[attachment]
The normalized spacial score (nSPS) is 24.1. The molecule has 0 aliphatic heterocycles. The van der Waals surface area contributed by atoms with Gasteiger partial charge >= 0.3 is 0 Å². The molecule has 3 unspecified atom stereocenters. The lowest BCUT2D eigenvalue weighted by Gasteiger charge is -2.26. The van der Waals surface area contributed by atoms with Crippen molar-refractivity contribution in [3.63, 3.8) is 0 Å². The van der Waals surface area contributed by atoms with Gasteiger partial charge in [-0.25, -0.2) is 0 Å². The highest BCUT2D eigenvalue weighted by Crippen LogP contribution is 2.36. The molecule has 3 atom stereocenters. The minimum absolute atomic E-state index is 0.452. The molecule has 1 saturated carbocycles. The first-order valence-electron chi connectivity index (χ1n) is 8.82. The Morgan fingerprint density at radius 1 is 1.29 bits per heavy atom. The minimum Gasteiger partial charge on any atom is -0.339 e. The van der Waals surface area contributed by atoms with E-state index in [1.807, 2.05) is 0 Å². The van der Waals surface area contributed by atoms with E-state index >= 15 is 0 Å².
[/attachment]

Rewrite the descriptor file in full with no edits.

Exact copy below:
The normalized spacial score (nSPS) is 24.1. The molecule has 0 aliphatic heterocycles. The van der Waals surface area contributed by atoms with Gasteiger partial charge >= 0.3 is 0 Å². The molecule has 3 unspecified atom stereocenters. The lowest BCUT2D eigenvalue weighted by Gasteiger charge is -2.26. The van der Waals surface area contributed by atoms with Crippen molar-refractivity contribution in [3.63, 3.8) is 0 Å². The van der Waals surface area contributed by atoms with Gasteiger partial charge in [-0.25, -0.2) is 0 Å². The highest BCUT2D eigenvalue weighted by Crippen LogP contribution is 2.36. The molecule has 3 atom stereocenters. The minimum absolute atomic E-state index is 0.452. The molecule has 1 saturated carbocycles. The first-order valence-electron chi connectivity index (χ1n) is 8.82. The Morgan fingerprint density at radius 1 is 1.29 bits per heavy atom. The minimum Gasteiger partial charge on any atom is -0.339 e. The van der Waals surface area contributed by atoms with E-state index in [1.807, 2.05) is 0 Å². The van der Waals surface area contributed by atoms with E-state index >= 15 is 0 Å².